Modeling Trace Gas Sensors with the Coupled Pressure-Temperature Equations

dc.contributor.advisorZweck, John
dc.contributor.advisorMinkoff, Susan E.
dc.creatorSafin, Artur K
dc.date.accessioned2019-04-29T01:46:13Z
dc.date.available2019-04-29T01:46:13Z
dc.date.created2018-12
dc.date.issued2018-12
dc.date.submittedDecember 2018
dc.date.updated2019-04-29T01:48:24Z
dc.description.abstractQuartz enhanced photoacoustic spectroscopy (QEPAS) is a technique for detecting trace gases which relies on a quartz tuning fork resonator to amplify and measure the weak acoustic pressure waves that are generated when a laser heat source periodically interacts with a gas sample. At low ambient pressures, the same tuning fork can also detect the thermal diffusion waves generated by the laser-gas interaction in a process called resonant optothermoacoustic detection (ROTADE). In this dissertation we study a series of progressively more sophisticated models for trace gas sensors. As a result, we develop a unified computational model for both ROTADE and QEPAS sensors that can be used to improve the performance of these sensors. Our first model is based on a coupled system of Helmholtz equations for pressure and temperature in a fluid domain surrounding the tuning fork. The standard heat equation is used to solve for temperature in the tuning fork itself. We employ the perfectly matched layer (PML) approach to absorb outgoing waves and prevent reflections off of the boundary of the computational domain. The resulting linear system is highly ill-conditioned, but Krylov subspace solvers can be used to solve the system effectively if one employs an appropriate parallel block preconditioner. This method reduces the problem to that of solving a scalar Helmholtz problem with PML, which we precondition by coupling an algebraic multigrid solver in the interior of the computational domain to a direct solver in the PML region. Numerical results indicate that the preconditioner for the scalar Helmholtz problem with PML is both scalable and mesh-independent. Simulations show that the coupled pressuretemperature waves can strongly differ from the solution to the acoustic wave equation at low ambient pressures. Next, we develop a one-way coupled three-stage model for the vibration of the tuning fork that is excited by the coupled pressure and temperature waves. Our approach is to first determine the resonant numerical eigenfrequency of the tuning fork and then solve for the pressuretemperature wave generated by the laser using the model above. Finally, we determine the thermoelastic deformation of the tuning fork driven by the pressure forces acting on its walls and internal stress due to thermal heating. Using this model, we obtain quantitative agreement with QEPAS data and good qualitative agreement with the ROTADE results. However, the approach we use relies on damping parameters which cannot be predicted by analytic means and must be measured experimentally. Finally, we study a two-way coupled model which incorporates the viscous damping of the tuning fork due to its motion through the surrounding gas. We develop a system where we model temperature, pressure, fluid velocity and tuning fork displacement where damping is realized through coupling the motion of the tuning fork to the motion of the fluid. The numerical results show that our approach is qualitatively capable of simulating viscous damping. Furthermore, the dependence of the frequency of the simulated resonance peaks on ambient pressure agrees well with previous experimental data.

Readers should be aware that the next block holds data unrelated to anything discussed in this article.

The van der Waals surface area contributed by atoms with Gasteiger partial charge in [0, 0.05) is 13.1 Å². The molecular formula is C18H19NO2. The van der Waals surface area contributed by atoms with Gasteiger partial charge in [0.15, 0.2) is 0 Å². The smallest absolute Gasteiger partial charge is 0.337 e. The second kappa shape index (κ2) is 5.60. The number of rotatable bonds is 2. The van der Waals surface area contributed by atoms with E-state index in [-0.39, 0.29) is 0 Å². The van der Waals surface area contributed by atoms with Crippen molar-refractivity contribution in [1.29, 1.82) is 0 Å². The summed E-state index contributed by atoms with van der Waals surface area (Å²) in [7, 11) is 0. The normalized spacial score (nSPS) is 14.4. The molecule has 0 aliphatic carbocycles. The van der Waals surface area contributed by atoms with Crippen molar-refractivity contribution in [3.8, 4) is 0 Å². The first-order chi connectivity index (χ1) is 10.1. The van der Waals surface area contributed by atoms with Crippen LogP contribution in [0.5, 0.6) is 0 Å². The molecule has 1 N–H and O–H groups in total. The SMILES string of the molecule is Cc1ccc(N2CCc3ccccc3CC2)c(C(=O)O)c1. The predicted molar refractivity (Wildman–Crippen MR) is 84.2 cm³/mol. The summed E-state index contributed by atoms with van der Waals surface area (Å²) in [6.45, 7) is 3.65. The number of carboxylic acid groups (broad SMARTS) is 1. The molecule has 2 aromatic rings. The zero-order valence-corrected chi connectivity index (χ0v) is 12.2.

dc.format.mimetypeapplication/pdf
dc.identifier.urihttps://hdl.handle.net/10735.1/6420
dc.language.isoen
dc.subjectGas detectors
dc.subjectOptoacoustic spectroscopy
dc.subjectPhotothermal spectroscopy
dc.subjectHelmholtz equation
dc.subjectFluid-structure interaction
dc.titleModeling Trace Gas Sensors with the Coupled Pressure-Temperature Equations
dc.typeDissertation
dc.type.materialtext
thesis.degree.departmentMathematics
thesis.degree.grantorThe University of Texas at Dallas
thesis.degree.levelDoctoral
thesis.degree.namePHD

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